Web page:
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ALL I WANT FOR CHRISTMAS

Seems like every time I pick up a magazine, there’s an article extolling the virtues of crossword puzzles. I call them my brain food, as necessary as vitamins. No day is complete without at least one grid solved. I crave the stimulation and I’m grouchy when deprived. You’ll find one in most magazines and newspapers. The very best are from the New York Times.

I began my first NYT puzzle with military precision, answering the clues in numerical order: across, down and then back again, a loop that eventually filled in the puzzle but took a long time. Seemed like there had to be a better way.

Bit by bit, I learned little tricks that helped. Completing corner boxes first often makes solving the rest of the puzzle easier. If the subtitle refers to a numbered clue, start there and build around it. Read clues with different inflections. Sewer can be a person who sews or a city’s waste system. Consider whether the clue is a verb or a noun. Is it bait as in “to lure” or bait as in “fishhook food?” Clues with question marks are often puns (be prepared for groaners).

With the New York Times, crossword puzzles become more difficult as the week progresses. Mondays through Thursdays are easy-to-medium. Fridays are notoriously hard. Saturdays can leave you stumped and cursing the devious minds that create them.

And then there’s the Sunday puzzle, guaranteed to challenge but never overwhelm. There’s always a theme, the most significant answers will connect to it. The grid is bigger, much bigger, than the daily versions, and meant to be savored with a cup of tea on the most comfortable chair you’ve got, preferably by a sunny window.

The only drawback to NYT puzzles is they’ve turned me into a crossword snob. I dropped the local newspaper that carried them—too many times where the carrier didn’t deliver.  A regular NYT subscription is expensive, not to mention that it can take up to a week after publication before I get it in the mail. There are paid online versions available but they’re not the same. I need to move freely around the grid, not click and type.

I’ve bought just about every NYT puzzle book collection available, so getting my crossword fix means settling for less. Nothing quite matches the NYT’s wit, although the Wall Street Journal is a real contender. Merl Reagle used to create some wonderfully clever puzzles, but, sadly, he’s gone. Simon and Schuster publishes bargain mega-collections—300 puzzles per book—but they’re not as challenging. I tend to go through them quickly, four puzzles a day.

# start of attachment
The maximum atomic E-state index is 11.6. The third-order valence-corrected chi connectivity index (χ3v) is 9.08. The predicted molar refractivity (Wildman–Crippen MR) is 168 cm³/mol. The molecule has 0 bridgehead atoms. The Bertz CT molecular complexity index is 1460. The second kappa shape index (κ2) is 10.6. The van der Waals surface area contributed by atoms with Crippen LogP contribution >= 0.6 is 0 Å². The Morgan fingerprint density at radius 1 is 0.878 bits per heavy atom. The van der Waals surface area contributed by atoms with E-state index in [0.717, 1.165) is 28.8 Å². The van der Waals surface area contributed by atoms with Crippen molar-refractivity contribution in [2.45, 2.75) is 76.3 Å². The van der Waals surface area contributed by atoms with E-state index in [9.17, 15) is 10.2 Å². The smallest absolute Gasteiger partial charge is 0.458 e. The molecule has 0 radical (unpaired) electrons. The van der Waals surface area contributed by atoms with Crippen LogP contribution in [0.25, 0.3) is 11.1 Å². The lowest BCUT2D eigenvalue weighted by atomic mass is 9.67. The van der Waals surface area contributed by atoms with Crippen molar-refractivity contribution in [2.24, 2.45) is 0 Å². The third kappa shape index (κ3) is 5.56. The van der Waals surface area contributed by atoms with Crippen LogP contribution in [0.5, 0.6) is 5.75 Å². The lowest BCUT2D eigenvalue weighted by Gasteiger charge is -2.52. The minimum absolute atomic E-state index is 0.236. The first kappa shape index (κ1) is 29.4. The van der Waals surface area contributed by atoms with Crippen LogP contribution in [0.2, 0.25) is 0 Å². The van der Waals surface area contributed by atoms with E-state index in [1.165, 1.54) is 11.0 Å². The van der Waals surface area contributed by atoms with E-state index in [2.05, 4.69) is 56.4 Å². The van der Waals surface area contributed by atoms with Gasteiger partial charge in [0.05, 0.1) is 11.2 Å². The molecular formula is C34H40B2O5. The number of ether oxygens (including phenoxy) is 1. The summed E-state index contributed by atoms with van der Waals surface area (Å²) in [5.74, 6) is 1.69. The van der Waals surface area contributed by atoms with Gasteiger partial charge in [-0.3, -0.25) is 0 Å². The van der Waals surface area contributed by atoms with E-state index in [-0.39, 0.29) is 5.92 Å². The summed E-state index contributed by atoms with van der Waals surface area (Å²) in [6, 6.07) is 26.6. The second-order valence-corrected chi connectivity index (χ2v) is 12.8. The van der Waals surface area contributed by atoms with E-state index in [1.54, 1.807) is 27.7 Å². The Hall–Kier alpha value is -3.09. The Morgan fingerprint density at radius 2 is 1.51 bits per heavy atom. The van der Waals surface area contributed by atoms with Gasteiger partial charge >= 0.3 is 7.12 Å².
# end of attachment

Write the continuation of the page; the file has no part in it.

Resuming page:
But all is not lost. The NYT puts out a Crossword Page-A-Day Calendar. (Buying link sent to partner, nudge, nudge, wink, wink.) Don’t ask why I took this long to find it. Either I was oblivious, or I knew about it but thought the print size looked absurdly small.

So this Christmas morning, I look forward to continuing a tradition that began during WWII as a way to entertain war-weary readers. I’ll put on holiday music and then settle under a cozy throw in the sunroom, pen and puzzle in hand, with a mug of ginger tea and a box of See’s candies—dark chocolates, of course—close by.

Heaven.

For an intriguing look at the world of cruciverbalism, check out WORDPLAY, a 2006 documentary by Patrick Creadon. The film features Will Shortz, editor of the New York Times crossword puzzle, crossword constructor Merl Reagle, and various celebrity crossword lovers.

Thanks for reading.

 

 

ALL THE MURMURING BONES

One for the house, one for the Church and one for the sea.

Every so often a book comes along that absolutely enthralls me and I can’t wait to  share my delight.  This time it’s a Gothic tale infused with Irish folklore, A.G. (Angela) Slatter’s latest, ALL THE MURMURING BONES.

Long ago, the O’Malley’s made a deadly deal with the Merfolk: one child each generation in exchange for prosperity and power.

But they didn’t keep up their end of the bargain and have fallen on hard times. Miren O’Malley, abandoned by her parents, is the family’s last hope, pledged against her will to marry a cruel cousin in the hopes they’ll breed and regain the clan’s fortune. Miren escapes and undertakes a harrowing journey to find the truth about her past and shape her future.

I love strong heroines, and Miren rates highly in that regard. She’s prone to musing, but quick-witted and swift to action when the situation demands it. I enjoyed her growth as a character from a rather naive, protected girl to a determined young woman.

On the surface, the plot sounds like a familiar story: a young woman running away to escape an arranged marriage, cruel men wanting her power, heartless guardians, missing parents. In lesser hands, these elements would come off as trite but Slatter weaves them into a story that mesmerizes. The first chapter, in particular, is absolutely gorgeous, drawing you into a richly atmospheric tale full of mystery and dark delights.

Slatter’s writing is so good it’s often breathtaking. And she knows how to keep your interest, infusing folkloric stories, introducing fantastic characters–a kelpie, a singing automaton, grim mermaids, to name but a few–while staying true to the pulse of the central story.

My only quibble is that Miren’s internal dialogue feels tiresome after a while, but it fits the young adult genre and her character arc so that’s a minor nit. The ending, while predictable, was still heart-stopping.

Lovers of dark fantasy, this book is for you!